All views expressed are those of the author and not necessarily those of the site.
Every now and again a thread pops up on the Virtual Terrace about the state of media coverage in this country for rugby league. I know Iíve become a bit of a broken record on this subject but RLFANS could do so much more to help the coverage for our sport in this country grow. In fairness RLFANS has established a couple of new things in recent times such as an international rugby league fan site and a much improved homepage, which are both pretty much brilliantly run by justarugbyfan.
These are projects that I would had liked to have been massively involved in last year, but times have changed and Iíve moved onto other things. Besides, Iím happy as long as The Damo Bit gets published every week on Southstander because Iíve got everything that a writer could want on here, which is a essentially great audience. In the long run I do hope to find sponsorship for this column so that it can contribute to keeping RLFANS alive. Whether that sponsorship is going to come from a future project of mine, or somewhere else, remains to be seen.
Iíd love to become a published rugby league writer with a regular column on a printed media platform such as a magazine or a newspaper. I know that by doing this my writing would improve because Iíd be surrounded by people who are so good at it. However, I concluded around this time last month that it isnít happening and Iíve put whatever ambitions I had for professional rugby league journalism where the sun doesnít shine. It was the best thing Iíve ever done because look I was in the paper last week and it wasnít for rugby league. As far as Iím concerned if Iím good enough for my readers then Iím good enough for rugby league readerships across many platforms.
I hate having to state this because I really like most of the professional journalist involved in rugby league, but the championing and support of grassroots rugby league writing is a let down. For example in the age of Twitter it doesnít really take much for the established journalists of our game to publicise a grassroots blog. Iím sure that if one did this on a regular basis then more people would write about our great game because theyíre championed and supported by the best writers in the game. Most new rugby league blogs tend to fold pretty much straight away and there needs to be interventions to stop that from happening in the future because we will inevitably lose some good writers.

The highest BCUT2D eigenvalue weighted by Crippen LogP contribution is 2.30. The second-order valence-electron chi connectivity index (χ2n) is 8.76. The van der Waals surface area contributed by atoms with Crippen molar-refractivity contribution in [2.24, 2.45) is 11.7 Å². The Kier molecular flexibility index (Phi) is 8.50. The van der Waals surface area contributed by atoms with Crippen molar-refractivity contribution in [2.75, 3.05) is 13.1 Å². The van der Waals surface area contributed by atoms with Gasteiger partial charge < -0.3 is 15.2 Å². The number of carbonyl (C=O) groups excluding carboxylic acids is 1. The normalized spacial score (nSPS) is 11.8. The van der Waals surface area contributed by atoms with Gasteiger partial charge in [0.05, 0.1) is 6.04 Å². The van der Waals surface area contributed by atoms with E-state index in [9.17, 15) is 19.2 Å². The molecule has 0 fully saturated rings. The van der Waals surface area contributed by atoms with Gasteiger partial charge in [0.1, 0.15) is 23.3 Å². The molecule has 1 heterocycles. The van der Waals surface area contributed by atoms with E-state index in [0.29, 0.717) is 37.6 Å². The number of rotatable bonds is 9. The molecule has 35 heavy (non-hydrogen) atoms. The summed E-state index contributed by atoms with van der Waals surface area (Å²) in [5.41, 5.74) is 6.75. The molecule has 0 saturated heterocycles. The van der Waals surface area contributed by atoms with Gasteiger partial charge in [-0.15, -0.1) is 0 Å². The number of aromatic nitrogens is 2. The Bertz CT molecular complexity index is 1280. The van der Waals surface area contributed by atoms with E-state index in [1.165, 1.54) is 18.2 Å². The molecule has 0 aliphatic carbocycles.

If professional journalists arenít prepared to put something together to help writing in rugby league grow then we fans are just going to have to do what we do best, and do it ourselves. If enough ask for it, then Iím sure RLFANS will put together a rugby league writers' forum. Ideally this forum would be an online hotbed of grassroots writers, publishers, editors, proof readers, marketing experts and much more. Together we could collaborate to help create the best online grassroots writer scene ever.
RLFANS is a hotbed of people with opinions from people who love to write about our game. Not all members of the forum set out to be professional journalists but I respect their opinions just as much as the opinions of the people who are getting paid to air an opinion or a match report.
Letís do this?
P.S. - The Damo Bit is now on twitter